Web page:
Nice! Old Cold War fan of the B-52 myself although I ended up working F-16s when I first got in. My dad’s best friend was AF Ammo during Vietnam, think he was at Anderson AB but not sure – his stories of BUFF’s fully loaded with bombs hanging pretty much everywhere on them just amazed me. First time I watched Ammo load my F-16 with a pair of 500 pounders I really got a wake up considering how much the -52 could carry in comparison.
Dale Brown was a dang good author but like you Flight of the Old Dog has a special spot in my memory. Must have been really cool growing up in the glory of the Buff’s, nothing quite like her.


Former AF myself, and it really was neat when we did quick turn exercises at Kadena. Loading fuel, weapons and anything else they needed to do while 1 engine continued to run.

Fun times.


Dad was stationed at March in the 60’s but between around ’64 to ’69 when he retired, he was flying out of Anderson more than he was home. It was definitely an interesting time to be a kid. He’d have been 100 today, happy B-Day, LtCol D!

Last edited 20 days ago by SFC D

A well deserved toast to your late Dad, sounds like he was one helluva good EW!


I am always amazed when I remember that the B-52, among other high-tech items (KC-135), was designed and built by people using slide rules, not computers, using blueprints drawn by hand.

Dennis - not chevy

I was killing time one day (read: reliving my active duty time) when I stepped into a public library. This library had a huge selection of vintage magazines (Look, Life, etc) and I read through several from the year I was born. There it was, right on the front cover, the B-58, the replacement for the B-52. Yeah right, when the United Federation of Planets sets off on five year missions to infinity and beyond – B-52’s will be on hand to show them how it’s done.


“B” as in Billions…..twenty one of them.
Raider as in Treasury.

Green Thumb

Hope the radio works….


“…this bomber will be able to employ Flag/GOs that haven’t even retired yet…” There! FIFY

All warm and fuzzy that a new whizz bang Aerial Artillery Platform will be available for the Airedales to play with, but…. (a) will we actually build 100 of them? (b) has sniffy creepy already gotten the plans to his ChiCom handlers so they can either build a knock off for 1/10th the price and/or have a cheap counter measure for it? (c) build a bunch so that in a few years we can chop them up for another ill advised “Arms Limitations Treaty? (d) will it be able to operate/train year round in Ellsworth’s weather conditions? I would think that we could find a more temperate climate location for this aircraft…and then NOT tell the whole world where it’s gonna be. They’d find out soon enough.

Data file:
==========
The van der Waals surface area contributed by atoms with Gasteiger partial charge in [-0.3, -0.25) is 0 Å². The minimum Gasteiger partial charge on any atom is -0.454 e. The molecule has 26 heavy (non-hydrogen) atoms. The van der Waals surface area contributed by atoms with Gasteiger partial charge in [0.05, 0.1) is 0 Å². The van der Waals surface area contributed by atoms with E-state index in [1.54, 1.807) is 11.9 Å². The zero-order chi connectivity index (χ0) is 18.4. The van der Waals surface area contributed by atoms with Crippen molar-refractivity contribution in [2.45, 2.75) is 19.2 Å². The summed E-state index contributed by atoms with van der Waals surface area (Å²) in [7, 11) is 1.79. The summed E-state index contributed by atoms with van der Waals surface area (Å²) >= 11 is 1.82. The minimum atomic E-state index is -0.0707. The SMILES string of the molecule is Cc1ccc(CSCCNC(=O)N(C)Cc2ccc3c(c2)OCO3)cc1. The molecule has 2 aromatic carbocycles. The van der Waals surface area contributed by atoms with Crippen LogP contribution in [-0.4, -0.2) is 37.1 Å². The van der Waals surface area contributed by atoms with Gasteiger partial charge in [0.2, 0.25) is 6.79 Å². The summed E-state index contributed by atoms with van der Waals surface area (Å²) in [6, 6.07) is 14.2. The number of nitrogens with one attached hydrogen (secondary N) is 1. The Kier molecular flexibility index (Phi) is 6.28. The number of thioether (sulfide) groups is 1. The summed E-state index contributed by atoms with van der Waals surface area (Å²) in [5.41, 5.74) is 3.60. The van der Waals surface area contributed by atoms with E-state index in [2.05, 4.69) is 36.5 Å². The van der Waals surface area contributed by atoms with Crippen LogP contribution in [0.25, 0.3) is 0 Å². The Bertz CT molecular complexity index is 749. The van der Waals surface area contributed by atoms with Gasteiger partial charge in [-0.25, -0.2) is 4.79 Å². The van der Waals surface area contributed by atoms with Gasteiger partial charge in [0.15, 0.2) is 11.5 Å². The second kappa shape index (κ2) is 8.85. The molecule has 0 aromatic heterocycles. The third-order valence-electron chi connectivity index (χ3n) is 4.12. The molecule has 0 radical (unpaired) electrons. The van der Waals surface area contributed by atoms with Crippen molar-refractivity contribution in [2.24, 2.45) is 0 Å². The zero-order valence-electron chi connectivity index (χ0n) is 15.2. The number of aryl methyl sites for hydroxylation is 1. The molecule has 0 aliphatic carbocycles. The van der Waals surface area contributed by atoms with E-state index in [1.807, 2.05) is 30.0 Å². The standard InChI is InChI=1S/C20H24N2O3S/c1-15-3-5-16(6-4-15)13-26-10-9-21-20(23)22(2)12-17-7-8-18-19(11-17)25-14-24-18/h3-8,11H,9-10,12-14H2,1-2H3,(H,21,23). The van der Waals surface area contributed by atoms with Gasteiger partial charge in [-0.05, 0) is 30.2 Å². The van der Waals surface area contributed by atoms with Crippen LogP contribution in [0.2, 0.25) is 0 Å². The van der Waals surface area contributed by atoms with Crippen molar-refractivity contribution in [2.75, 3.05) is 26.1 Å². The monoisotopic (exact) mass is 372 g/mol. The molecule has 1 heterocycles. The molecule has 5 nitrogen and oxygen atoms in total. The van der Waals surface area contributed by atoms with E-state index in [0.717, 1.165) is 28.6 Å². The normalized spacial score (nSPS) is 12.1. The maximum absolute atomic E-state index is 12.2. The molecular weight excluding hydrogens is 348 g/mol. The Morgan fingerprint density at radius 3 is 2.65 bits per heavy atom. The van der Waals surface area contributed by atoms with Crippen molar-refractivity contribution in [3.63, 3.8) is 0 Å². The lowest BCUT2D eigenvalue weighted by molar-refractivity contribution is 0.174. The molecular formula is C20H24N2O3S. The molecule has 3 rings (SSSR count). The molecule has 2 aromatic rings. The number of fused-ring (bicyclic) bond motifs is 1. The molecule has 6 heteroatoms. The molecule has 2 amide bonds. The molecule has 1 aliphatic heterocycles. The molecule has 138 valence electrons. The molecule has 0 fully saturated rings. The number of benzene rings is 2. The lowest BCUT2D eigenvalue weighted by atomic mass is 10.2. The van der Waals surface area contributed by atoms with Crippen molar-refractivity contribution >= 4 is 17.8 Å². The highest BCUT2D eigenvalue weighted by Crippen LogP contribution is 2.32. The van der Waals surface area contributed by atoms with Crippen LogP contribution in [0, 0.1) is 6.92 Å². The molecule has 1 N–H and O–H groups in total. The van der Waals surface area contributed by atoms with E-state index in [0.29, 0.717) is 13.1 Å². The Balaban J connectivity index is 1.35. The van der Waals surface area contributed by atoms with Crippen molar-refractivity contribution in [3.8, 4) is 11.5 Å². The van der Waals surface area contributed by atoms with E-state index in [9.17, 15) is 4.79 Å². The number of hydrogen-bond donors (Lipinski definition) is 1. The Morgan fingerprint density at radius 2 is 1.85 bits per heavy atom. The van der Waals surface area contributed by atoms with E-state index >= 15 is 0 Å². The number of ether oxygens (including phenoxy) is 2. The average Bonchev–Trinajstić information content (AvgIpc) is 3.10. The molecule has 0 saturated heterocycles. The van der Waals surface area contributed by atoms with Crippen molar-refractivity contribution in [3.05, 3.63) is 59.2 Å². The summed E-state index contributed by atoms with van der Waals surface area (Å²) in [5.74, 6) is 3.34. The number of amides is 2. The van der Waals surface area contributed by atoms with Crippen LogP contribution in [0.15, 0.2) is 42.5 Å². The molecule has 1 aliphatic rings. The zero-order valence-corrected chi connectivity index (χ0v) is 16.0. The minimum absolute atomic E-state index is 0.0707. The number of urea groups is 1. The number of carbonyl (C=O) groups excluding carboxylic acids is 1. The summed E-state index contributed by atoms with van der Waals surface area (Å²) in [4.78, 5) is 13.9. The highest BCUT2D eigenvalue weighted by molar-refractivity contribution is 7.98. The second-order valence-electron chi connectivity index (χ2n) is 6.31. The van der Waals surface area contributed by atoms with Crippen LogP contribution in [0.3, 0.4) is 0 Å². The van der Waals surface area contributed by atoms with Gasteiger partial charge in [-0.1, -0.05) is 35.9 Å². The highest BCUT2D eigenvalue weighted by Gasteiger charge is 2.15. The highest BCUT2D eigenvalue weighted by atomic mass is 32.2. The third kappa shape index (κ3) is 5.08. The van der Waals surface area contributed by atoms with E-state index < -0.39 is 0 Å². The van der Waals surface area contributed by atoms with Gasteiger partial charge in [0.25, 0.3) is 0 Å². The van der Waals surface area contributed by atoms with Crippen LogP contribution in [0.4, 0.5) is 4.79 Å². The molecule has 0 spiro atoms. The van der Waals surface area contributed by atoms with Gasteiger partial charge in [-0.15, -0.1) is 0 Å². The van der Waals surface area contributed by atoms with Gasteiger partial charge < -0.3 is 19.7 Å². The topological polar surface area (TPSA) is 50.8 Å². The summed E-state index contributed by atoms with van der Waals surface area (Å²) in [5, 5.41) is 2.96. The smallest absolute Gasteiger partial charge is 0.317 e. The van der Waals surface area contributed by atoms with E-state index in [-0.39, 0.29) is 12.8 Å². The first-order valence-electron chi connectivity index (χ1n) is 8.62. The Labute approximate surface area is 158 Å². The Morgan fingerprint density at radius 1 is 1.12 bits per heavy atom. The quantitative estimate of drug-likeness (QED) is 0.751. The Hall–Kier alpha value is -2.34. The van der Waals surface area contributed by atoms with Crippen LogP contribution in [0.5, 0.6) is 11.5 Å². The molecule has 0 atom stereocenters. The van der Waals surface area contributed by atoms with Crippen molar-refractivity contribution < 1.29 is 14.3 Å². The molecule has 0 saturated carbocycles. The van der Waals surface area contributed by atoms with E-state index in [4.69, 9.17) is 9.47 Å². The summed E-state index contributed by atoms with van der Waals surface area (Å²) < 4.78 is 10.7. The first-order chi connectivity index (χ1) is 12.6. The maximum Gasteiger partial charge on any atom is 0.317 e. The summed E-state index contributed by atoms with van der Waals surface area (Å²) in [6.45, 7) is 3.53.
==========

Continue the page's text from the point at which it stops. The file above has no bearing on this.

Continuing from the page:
Personally I think we need to do more on systems that would actually defend the Homeland from the hordes of invaders that are already here.


Modern technology/new and improved is a wonderful thing, but, full disclosure…I still thinks the below is the prettiest Aerial Artillery Platform, EVAH. Gets me a bone(r) over a Bone. I liked the ‘Vark, too. Jes’ sayin’ YMMV

comment image


Sadly we flew the wings off the “Bone” during our sandbox days. She is still sexy as all hell and we still got plenty of cool new stuff we could add to her but damn the maintenance to keep her going is killing the folks on the line and in the back shop.
My fingers and toes are crossed that the B-21 proves its worth to replace the B-1 & B-2 and that they actually build the numbers we should to make a viable air fleet. Also hope we learned and applied a lot of lessons from that hot mess known as the F-35 program. Only time will tell on that though…


Roger all of the above, SCFO…and Thanks for the input/reply. Welcome Home, good to see fresh blood/new posters here @ TAH, ‘specially when it’s a Vet (gabaf) AND an ebil grubermint MIC deplorable. You’re giving us “Old Dogs” some good intel. As a young lad and on into my teen years, I lived just a few air miles, in the flight path, of RAFB that had a wing (or 2?) of SAC BUFFs, fully loaded and on nuke alert status. When they would scramble alert they came so low over the house it was almost as if you could reach up and rub their bellies. Trees bent, house shook, dog howlin’, cat skeered, and pissed off squirrels, but the black smoke kilt the skeeters so there was that. Good Times! Mom Unit had a paying gig at the base making up the sammiches for the gut trucks and box lunches for the Air/Flight Line Crews so I had a number of trips out there with her to feed the troops. Them APs were real friendly till you got too close to their guard line. Married older brother missed the draft call up but became a wing wiper a coupla years after I enlisted in the (GO) Army. He was SAC for most of his career, serving on Guam with the Buffs there, working on every aircraft in the inventory from ’73 til ’99, including the B-1 and then the B1B when it was brought back by Reagan. He was part of the transition team that brought the Bone to Robins initially and was back and forth between RAFB and Ellsworth. During one of my visits in the ’90s he was able to get me a full tour of the Alert Aircraft, facilities, a front row seat to touch n goes, a viewing of practice bomb drops on the range, and got to fly a Bone Simulator on a run against the Bad Guys. But like you, and his troops, said…sexy aircraft, like my ex-wife, but very high maintenance…like ALL my ex wives. Better to have and not need than to… Read more »